tisdag 29 december 2009

St Thomas Becket

29th December is the anniversary of the murder in 1170 of Thomas a Becket in Canterbury Cathedral. It is usually celebrated as one of his two feast days but the feast seems to have been superseded on account of the readings which are those for the Feast of the Presentation.

At a time when Britain is plagued by bad government, it seems fitting to commemorate an Englishman who resisted it.

About twenty years ago, the curate of my parish church in Brighton was Fr Mark Elvins who is a descendant of the Thurnhams of Thurnham on the North Downs, who were connected to Ranulph de Broc, one of the four knights who committed the murder on the instigation of King Henry II. Whilst on a visit to Rome he had mentioned the fact to someone in a religious house and was presented with a relic of St Thomas. King Henry VIII had intended all relics of St Thomas to be destroyed, but Fr Elvins related to me that relics had been presented to the King of France and the Papal Legate at a state visit some time in the thirteenth century, and this was why Henry VIII's intention had been in vain.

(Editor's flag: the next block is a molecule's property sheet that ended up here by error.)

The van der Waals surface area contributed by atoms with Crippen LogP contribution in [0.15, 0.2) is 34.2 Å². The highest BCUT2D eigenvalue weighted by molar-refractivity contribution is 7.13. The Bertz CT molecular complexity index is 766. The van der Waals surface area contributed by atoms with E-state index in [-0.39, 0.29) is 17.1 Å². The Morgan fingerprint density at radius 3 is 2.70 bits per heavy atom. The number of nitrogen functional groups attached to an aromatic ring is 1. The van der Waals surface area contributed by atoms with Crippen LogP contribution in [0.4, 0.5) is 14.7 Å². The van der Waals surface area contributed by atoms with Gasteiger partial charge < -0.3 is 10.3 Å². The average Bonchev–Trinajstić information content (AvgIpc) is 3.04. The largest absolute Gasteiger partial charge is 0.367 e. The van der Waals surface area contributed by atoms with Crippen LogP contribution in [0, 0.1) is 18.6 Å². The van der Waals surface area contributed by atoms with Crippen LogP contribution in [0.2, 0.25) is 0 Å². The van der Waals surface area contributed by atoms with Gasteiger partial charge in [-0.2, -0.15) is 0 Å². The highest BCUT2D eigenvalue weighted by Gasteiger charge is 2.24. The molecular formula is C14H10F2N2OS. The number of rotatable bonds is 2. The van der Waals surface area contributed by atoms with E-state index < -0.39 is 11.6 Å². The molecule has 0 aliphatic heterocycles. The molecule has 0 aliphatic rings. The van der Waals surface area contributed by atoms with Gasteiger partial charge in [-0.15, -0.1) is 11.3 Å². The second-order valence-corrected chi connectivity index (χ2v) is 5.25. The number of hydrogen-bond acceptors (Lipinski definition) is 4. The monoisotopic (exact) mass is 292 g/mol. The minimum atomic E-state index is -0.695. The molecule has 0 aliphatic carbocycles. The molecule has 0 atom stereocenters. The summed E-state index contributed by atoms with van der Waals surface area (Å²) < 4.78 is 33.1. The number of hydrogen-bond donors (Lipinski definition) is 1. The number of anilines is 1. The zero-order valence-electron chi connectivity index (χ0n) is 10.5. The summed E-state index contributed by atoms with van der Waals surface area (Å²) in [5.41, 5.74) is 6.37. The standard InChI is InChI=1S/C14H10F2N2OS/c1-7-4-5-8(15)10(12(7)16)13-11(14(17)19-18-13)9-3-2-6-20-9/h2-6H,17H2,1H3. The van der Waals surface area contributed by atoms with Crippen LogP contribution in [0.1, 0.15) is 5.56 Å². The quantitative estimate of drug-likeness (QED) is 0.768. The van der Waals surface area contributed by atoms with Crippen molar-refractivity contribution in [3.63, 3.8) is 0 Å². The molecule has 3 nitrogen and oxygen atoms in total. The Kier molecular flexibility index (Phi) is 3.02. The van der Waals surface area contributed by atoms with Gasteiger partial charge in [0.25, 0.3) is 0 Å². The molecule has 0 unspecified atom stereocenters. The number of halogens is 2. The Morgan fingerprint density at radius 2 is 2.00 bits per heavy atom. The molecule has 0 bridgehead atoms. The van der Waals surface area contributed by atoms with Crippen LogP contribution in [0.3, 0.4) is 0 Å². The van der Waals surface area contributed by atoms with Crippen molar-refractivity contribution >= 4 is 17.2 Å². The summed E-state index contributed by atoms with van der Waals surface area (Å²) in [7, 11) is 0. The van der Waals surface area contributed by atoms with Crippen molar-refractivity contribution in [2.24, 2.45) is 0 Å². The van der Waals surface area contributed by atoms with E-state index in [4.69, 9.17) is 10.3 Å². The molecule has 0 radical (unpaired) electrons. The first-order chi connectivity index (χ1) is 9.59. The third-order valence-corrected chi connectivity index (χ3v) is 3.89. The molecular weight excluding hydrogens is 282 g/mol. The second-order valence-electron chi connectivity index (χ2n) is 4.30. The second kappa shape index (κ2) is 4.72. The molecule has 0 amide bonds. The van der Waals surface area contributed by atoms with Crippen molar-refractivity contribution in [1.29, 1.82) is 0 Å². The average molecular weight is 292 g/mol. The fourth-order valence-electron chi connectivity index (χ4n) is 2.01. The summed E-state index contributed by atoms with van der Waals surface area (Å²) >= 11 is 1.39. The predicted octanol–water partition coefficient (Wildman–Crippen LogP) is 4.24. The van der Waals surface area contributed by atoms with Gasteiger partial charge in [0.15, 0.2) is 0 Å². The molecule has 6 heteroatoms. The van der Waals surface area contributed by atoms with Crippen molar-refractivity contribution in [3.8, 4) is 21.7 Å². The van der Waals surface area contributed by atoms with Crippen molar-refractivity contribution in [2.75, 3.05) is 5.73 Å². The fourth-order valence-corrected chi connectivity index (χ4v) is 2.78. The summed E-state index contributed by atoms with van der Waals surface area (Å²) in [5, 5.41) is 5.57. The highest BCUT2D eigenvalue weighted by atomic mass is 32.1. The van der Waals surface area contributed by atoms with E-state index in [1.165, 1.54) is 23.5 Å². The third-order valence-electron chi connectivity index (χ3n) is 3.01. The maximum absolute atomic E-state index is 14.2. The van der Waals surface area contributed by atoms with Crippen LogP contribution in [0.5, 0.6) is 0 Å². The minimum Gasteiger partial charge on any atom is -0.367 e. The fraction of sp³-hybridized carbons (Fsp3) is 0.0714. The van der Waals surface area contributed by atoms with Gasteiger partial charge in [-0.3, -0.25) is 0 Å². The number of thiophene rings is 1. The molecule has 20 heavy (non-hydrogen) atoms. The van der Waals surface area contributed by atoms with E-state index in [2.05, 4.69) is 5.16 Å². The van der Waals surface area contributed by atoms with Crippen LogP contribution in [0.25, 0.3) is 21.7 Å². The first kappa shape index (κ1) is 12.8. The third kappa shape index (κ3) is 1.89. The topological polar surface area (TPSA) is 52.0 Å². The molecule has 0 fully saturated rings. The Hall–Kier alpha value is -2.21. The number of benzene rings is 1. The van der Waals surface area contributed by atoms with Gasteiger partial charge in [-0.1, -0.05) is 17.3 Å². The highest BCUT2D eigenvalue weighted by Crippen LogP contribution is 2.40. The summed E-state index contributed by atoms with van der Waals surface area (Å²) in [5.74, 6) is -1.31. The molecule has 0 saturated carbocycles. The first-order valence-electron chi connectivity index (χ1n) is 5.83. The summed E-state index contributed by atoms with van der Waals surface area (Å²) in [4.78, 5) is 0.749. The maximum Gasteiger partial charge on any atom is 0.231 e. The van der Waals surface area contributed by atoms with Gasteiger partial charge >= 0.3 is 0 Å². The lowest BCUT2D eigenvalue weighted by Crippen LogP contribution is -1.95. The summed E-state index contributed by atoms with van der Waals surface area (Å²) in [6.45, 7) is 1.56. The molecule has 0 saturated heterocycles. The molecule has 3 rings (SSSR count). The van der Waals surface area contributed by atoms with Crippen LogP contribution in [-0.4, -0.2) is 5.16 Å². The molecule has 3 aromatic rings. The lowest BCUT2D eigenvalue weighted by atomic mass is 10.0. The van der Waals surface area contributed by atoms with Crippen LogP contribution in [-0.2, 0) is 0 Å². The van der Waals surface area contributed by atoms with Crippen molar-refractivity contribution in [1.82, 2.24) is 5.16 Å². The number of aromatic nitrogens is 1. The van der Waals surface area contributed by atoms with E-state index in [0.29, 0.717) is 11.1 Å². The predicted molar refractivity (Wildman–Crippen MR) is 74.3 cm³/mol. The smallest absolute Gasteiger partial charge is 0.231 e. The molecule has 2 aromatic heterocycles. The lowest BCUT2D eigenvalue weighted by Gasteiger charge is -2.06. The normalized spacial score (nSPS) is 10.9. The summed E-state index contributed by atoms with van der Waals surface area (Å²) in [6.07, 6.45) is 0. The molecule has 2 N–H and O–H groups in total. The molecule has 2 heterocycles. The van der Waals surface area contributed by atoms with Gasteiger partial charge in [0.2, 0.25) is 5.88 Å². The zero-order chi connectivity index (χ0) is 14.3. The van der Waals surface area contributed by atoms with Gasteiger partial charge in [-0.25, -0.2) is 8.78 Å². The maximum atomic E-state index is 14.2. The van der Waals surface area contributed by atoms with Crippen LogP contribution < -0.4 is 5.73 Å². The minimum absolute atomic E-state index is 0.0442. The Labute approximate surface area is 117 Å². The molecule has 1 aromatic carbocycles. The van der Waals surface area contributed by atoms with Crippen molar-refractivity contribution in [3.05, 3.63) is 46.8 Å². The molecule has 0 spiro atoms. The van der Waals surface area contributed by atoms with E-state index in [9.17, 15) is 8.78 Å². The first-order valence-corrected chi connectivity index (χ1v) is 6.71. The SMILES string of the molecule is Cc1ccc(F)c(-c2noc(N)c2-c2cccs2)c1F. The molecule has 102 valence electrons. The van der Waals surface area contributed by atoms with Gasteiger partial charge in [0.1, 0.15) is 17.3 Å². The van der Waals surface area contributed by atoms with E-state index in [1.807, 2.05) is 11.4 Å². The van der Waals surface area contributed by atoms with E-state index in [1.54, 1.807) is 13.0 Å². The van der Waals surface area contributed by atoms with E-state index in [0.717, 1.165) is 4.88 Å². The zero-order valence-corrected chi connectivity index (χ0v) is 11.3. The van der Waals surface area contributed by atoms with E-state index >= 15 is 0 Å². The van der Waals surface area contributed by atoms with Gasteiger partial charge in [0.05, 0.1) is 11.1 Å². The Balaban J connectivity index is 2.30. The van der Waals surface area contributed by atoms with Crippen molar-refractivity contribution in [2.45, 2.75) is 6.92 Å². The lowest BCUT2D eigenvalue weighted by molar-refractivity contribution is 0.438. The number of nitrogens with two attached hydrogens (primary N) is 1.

Fr Elvins established the St Thomas Fund which runs a home for recovering drug addicts and alcoholics in Brighton. He subsequently became a Franciscan and is Master of Greyfriars Hall, Oxford.

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